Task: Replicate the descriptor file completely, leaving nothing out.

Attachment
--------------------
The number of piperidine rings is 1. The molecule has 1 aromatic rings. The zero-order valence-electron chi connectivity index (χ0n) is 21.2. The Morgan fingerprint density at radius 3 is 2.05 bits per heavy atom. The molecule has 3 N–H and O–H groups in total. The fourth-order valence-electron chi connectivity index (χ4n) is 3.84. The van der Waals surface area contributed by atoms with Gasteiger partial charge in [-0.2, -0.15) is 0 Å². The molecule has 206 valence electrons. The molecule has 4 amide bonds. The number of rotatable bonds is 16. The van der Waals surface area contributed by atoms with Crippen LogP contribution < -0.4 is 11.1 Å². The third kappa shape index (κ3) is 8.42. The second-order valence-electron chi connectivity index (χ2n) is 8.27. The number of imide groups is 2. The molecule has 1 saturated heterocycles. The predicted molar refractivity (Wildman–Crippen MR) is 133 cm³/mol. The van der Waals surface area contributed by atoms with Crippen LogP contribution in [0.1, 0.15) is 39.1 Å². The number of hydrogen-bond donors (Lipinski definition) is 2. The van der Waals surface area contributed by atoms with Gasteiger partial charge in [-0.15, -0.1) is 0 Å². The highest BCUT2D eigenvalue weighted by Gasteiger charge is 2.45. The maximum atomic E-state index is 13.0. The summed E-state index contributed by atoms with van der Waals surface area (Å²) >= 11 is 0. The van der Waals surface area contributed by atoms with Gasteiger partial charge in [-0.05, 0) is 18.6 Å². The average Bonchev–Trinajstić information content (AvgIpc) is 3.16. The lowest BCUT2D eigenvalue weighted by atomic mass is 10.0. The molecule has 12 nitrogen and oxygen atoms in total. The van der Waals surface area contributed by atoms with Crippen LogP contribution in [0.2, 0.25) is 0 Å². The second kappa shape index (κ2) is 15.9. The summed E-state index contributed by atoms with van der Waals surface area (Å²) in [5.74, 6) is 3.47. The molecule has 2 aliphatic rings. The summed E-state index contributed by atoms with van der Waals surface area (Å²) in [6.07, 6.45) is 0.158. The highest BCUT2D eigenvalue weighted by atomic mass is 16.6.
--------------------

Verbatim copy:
The number of piperidine rings is 1. The molecule has 1 aromatic rings. The zero-order valence-electron chi connectivity index (χ0n) is 21.2. The Morgan fingerprint density at radius 3 is 2.05 bits per heavy atom. The molecule has 3 N–H and O–H groups in total. The fourth-order valence-electron chi connectivity index (χ4n) is 3.84. The van der Waals surface area contributed by atoms with Gasteiger partial charge in [-0.2, -0.15) is 0 Å². The molecule has 206 valence electrons. The molecule has 4 amide bonds. The number of rotatable bonds is 16. The van der Waals surface area contributed by atoms with Crippen LogP contribution < -0.4 is 11.1 Å². The third kappa shape index (κ3) is 8.42. The second-order valence-electron chi connectivity index (χ2n) is 8.27. The number of imide groups is 2. The molecule has 1 saturated heterocycles. The predicted molar refractivity (Wildman–Crippen MR) is 133 cm³/mol. The van der Waals surface area contributed by atoms with Crippen LogP contribution in [0.1, 0.15) is 39.1 Å². The number of hydrogen-bond donors (Lipinski definition) is 2. The van der Waals surface area contributed by atoms with Gasteiger partial charge in [-0.15, -0.1) is 0 Å². The highest BCUT2D eigenvalue weighted by Gasteiger charge is 2.45. The maximum atomic E-state index is 13.0. The summed E-state index contributed by atoms with van der Waals surface area (Å²) >= 11 is 0. The van der Waals surface area contributed by atoms with Gasteiger partial charge in [-0.05, 0) is 18.6 Å². The average Bonchev–Trinajstić information content (AvgIpc) is 3.16. The lowest BCUT2D eigenvalue weighted by atomic mass is 10.0. The molecule has 12 nitrogen and oxygen atoms in total. The van der Waals surface area contributed by atoms with Crippen LogP contribution in [0.2, 0.25) is 0 Å². The second kappa shape index (κ2) is 15.9. The summed E-state index contributed by atoms with van der Waals surface area (Å²) in [5.74, 6) is 3.47. The molecule has 2 aliphatic rings. The summed E-state index contributed by atoms with van der Waals surface area (Å²) in [6.07, 6.45) is 0.158. The highest BCUT2D eigenvalue weighted by atomic mass is 16.6.